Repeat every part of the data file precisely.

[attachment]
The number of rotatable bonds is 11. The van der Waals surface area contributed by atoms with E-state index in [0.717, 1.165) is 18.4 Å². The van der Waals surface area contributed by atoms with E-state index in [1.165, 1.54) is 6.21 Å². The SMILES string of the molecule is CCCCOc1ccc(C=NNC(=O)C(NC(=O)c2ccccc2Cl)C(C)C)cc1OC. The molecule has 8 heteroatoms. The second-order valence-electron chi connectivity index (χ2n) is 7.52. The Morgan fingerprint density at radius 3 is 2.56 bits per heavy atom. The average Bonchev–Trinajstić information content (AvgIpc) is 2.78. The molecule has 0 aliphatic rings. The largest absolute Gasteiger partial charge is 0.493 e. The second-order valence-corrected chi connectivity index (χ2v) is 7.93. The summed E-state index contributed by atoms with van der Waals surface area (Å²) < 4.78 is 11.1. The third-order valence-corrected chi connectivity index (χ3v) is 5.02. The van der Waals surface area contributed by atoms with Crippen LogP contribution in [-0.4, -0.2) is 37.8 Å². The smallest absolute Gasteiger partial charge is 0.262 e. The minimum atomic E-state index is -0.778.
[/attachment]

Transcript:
The number of rotatable bonds is 11. The van der Waals surface area contributed by atoms with E-state index in [0.717, 1.165) is 18.4 Å². The van der Waals surface area contributed by atoms with E-state index in [1.165, 1.54) is 6.21 Å². The SMILES string of the molecule is CCCCOc1ccc(C=NNC(=O)C(NC(=O)c2ccccc2Cl)C(C)C)cc1OC. The molecule has 8 heteroatoms. The second-order valence-electron chi connectivity index (χ2n) is 7.52. The Morgan fingerprint density at radius 3 is 2.56 bits per heavy atom. The average Bonchev–Trinajstić information content (AvgIpc) is 2.78. The molecule has 0 aliphatic rings. The largest absolute Gasteiger partial charge is 0.493 e. The second-order valence-corrected chi connectivity index (χ2v) is 7.93. The summed E-state index contributed by atoms with van der Waals surface area (Å²) < 4.78 is 11.1. The third-order valence-corrected chi connectivity index (χ3v) is 5.02. The van der Waals surface area contributed by atoms with Crippen LogP contribution in [-0.4, -0.2) is 37.8 Å². The smallest absolute Gasteiger partial charge is 0.262 e. The minimum atomic E-state index is -0.778.